Monthly dosage of extended-release risperidone (RBP-7000) through subcutaneous injections for treatment of schizophrenia is mostly safe, according to a study published in the Journal of Clinical Psychopharmacology.

The current study is a part of the phase 3 program for RBP-7000, which consisted of a double-blind, placebo-controlled trial and the present, 52-week open-label study of monthly subcutaneous RBP-7000 120 mg. A total of 500 participants were enrolled in the study, of which 92 were patients who were rolled over from the previous double-blinded trial and 408 were de novo participants (Positive and Negative Syndrome Scale total score, ≤70) with stable schizophrenia. Participants of the study were adults 18 to 65 years of age who met the Diagnostic and Statistical Manual of Mental Disorders, Fourth Edition, criteria for schizophrenia. During this 52-week open-label study, patients who were rolled over were administered 11 monthly subcutaneous injections of RBP-7000 120 mg and de novo participants received up to 13 injections. If the psychiatric symptoms worsened, participants were allowed a single dose modification to 90 mg for tolerability and a subsequent single dose modification to 120 mg at the investigator’s discretion. Of the 92 rollover participants, 30.4% were placebo (n=28), 33.7% were given RBP-7000 90 mg (n=31), and 35.9% took RBP-7000 120 mg (n=33). Only 46.8% of patients completed this study. The number of placebo group participants who completed the study was approximately half that of the other groups.

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The majority of participants (73.4%) reported 1 or more treatment-emergent adverse events. The most common treatment-emergent adverse events (≥5%) were injection-site pain (13.0%) and weight increase (12.8%), schizophrenia (7.8%), insomnia (7.0%), injection-site nodule (6.8%), akathisia (6.0%), injection-site induration (5.8%), upper respiratory tract infection (5.2%), and headache (5.0%). It was reported that 34 participants (6.8%) experienced a serious adverse event and 4 deaths were reported, none of which was considered related to the study drug. The results also showed that there were no clinically significant changes in extrapyramidal symptom scales or measure of suicidality throughout the study. The results also supported the previous evidence that 8 weeks of treatment with either RBP-7000 90 mg or RBP-7000 120 mg significantly improved Positive and Negative Syndrome Scale score total scores and the data also suggest that there is continued improvement in acute schizophrenia symptoms even after several months of exposure to RBP-7000.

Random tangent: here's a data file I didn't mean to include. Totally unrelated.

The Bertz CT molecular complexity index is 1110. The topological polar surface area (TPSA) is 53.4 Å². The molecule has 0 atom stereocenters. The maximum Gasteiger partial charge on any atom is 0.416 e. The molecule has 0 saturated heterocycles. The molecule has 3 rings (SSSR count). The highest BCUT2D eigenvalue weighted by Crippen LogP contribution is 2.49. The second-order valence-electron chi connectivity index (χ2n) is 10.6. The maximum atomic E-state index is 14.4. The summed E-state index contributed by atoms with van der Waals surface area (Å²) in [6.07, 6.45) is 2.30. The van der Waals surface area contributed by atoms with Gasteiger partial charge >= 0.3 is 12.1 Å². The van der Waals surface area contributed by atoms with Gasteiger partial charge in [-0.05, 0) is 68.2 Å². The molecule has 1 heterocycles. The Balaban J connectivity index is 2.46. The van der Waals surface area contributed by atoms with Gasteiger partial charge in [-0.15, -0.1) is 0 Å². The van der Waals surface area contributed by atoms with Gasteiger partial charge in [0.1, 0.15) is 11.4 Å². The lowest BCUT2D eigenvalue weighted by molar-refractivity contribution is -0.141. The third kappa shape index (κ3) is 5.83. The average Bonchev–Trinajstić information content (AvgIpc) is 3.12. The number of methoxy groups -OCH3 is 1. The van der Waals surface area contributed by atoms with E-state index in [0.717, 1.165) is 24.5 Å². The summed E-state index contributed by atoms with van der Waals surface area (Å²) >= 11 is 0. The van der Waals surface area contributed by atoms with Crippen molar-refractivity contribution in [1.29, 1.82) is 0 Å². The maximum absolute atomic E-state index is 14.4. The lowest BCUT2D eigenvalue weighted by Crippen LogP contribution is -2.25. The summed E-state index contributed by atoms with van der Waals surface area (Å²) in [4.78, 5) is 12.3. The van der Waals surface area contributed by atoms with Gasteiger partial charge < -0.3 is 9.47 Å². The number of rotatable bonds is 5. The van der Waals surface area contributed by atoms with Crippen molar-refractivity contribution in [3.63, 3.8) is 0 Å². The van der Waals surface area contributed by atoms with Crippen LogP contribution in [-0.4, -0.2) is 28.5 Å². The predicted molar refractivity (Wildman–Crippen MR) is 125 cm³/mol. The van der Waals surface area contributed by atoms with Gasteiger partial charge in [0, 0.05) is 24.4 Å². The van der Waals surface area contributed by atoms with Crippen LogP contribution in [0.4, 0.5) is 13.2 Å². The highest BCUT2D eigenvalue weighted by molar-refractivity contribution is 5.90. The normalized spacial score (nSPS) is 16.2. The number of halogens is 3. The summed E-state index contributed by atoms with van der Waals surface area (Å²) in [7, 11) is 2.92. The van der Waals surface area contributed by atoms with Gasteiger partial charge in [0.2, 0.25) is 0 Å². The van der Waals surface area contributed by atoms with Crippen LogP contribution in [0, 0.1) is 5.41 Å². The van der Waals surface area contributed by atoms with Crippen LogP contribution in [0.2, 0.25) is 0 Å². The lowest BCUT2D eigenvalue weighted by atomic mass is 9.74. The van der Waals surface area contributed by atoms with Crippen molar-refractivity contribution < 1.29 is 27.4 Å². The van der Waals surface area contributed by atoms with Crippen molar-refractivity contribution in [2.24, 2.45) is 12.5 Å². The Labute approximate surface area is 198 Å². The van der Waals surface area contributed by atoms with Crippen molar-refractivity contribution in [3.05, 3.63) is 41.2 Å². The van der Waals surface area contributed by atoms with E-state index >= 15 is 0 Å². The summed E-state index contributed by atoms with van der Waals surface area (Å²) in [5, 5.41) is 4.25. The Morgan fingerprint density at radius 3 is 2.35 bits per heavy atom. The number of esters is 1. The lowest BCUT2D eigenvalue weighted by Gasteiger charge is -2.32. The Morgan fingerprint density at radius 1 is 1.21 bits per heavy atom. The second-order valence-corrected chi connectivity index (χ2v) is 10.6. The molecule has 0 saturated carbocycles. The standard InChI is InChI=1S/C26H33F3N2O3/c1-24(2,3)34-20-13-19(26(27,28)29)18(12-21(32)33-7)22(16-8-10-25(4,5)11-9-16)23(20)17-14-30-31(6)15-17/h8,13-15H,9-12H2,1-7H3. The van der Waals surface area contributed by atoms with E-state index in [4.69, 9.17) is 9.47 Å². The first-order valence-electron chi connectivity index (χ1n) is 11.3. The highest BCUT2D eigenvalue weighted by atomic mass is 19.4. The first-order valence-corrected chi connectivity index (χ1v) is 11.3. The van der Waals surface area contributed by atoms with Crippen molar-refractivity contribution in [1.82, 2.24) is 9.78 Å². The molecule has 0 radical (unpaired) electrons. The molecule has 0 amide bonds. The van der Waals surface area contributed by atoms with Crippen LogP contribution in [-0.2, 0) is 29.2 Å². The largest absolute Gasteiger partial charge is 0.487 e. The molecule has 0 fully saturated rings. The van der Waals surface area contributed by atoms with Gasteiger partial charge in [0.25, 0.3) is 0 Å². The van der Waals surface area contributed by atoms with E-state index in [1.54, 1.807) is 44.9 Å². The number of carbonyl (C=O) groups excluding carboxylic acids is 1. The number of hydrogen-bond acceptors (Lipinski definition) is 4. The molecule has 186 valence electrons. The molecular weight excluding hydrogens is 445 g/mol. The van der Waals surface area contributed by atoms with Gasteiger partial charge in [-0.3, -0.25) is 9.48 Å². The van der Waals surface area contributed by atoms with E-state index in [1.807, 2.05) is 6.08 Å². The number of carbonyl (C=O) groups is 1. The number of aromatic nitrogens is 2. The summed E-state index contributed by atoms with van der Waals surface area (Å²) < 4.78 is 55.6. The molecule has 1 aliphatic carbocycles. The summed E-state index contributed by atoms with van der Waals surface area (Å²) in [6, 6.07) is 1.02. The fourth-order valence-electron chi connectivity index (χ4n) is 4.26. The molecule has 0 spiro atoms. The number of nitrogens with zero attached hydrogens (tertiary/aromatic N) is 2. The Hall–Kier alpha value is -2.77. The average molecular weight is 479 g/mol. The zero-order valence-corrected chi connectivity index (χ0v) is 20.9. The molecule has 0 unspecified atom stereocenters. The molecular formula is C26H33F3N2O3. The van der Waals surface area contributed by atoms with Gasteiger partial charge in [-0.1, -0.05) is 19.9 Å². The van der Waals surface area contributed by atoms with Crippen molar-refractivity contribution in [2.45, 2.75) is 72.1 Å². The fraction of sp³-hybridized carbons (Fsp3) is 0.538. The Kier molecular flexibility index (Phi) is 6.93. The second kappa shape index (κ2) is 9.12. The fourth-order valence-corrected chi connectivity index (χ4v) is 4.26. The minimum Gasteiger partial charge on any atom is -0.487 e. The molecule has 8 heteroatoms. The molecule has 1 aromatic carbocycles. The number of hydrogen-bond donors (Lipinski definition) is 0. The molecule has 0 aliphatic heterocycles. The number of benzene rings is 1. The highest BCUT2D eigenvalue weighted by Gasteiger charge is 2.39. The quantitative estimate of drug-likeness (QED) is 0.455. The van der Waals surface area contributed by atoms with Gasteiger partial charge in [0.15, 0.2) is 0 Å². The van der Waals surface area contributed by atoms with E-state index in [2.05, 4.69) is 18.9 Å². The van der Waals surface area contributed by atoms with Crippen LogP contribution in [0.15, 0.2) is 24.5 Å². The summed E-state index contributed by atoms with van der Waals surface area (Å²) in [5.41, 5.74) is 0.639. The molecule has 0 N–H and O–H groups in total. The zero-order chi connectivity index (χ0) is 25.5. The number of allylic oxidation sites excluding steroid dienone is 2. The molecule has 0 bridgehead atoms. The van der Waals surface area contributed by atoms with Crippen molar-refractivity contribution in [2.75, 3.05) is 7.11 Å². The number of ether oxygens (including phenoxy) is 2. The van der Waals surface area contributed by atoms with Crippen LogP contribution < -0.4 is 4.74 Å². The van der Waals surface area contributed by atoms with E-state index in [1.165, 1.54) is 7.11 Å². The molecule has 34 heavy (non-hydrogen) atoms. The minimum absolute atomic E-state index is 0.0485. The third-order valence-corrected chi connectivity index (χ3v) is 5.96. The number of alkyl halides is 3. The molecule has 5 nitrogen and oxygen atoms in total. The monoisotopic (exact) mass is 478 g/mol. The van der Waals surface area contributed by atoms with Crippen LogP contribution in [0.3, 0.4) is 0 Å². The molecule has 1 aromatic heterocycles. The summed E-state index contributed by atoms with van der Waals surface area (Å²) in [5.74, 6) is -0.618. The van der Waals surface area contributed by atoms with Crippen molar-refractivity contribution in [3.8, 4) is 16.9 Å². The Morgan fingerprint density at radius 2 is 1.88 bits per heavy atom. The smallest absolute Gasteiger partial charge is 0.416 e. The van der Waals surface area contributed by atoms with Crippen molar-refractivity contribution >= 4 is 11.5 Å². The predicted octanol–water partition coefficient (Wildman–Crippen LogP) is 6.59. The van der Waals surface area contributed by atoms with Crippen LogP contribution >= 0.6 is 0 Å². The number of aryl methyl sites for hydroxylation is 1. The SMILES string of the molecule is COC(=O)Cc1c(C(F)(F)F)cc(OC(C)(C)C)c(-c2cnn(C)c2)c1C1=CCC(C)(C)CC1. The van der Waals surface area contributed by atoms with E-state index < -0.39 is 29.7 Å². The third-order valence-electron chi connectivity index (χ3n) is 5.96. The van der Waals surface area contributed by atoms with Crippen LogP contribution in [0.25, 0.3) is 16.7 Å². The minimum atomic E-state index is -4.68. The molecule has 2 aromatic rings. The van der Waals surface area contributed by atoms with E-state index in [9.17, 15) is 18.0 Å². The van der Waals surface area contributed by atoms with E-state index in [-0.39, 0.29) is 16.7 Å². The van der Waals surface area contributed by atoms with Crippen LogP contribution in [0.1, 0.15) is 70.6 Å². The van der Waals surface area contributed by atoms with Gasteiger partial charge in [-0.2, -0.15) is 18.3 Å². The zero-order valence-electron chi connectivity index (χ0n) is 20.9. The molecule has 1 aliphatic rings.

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According to the investigators, an important limitation of the study is the open-label nature of the study. Secondly, the participants of the rollover group already could tolerate chronic treatment with atypical antipsychotics, which could have caused some degree of recruitment bias. Finally, the overall discontinuation of 53% might affect the generalization of the results.

The investigators concluded that overall, the safety profile of RBP-7000 subcutaneous treatment was consistent with that of oral RBP-7000 and clinical outcomes measures either improved or remained stable throughout the study.

Disclosure: This clinical trial was supported by Indivior Inc. Please see the original reference for a full list of authors’ disclosures.

Andorn A, Graham J, Csernansky J, et al. Monthly extended-release risperidone (RBP-7000) in the treatment of schizophrenia: results from the phase 3 program [published online July 23, 2019]. J Clin Psychopharmacol. doi:10.1097/jcp.0000000000001076

This article originally appeared on Psychiatry Advisor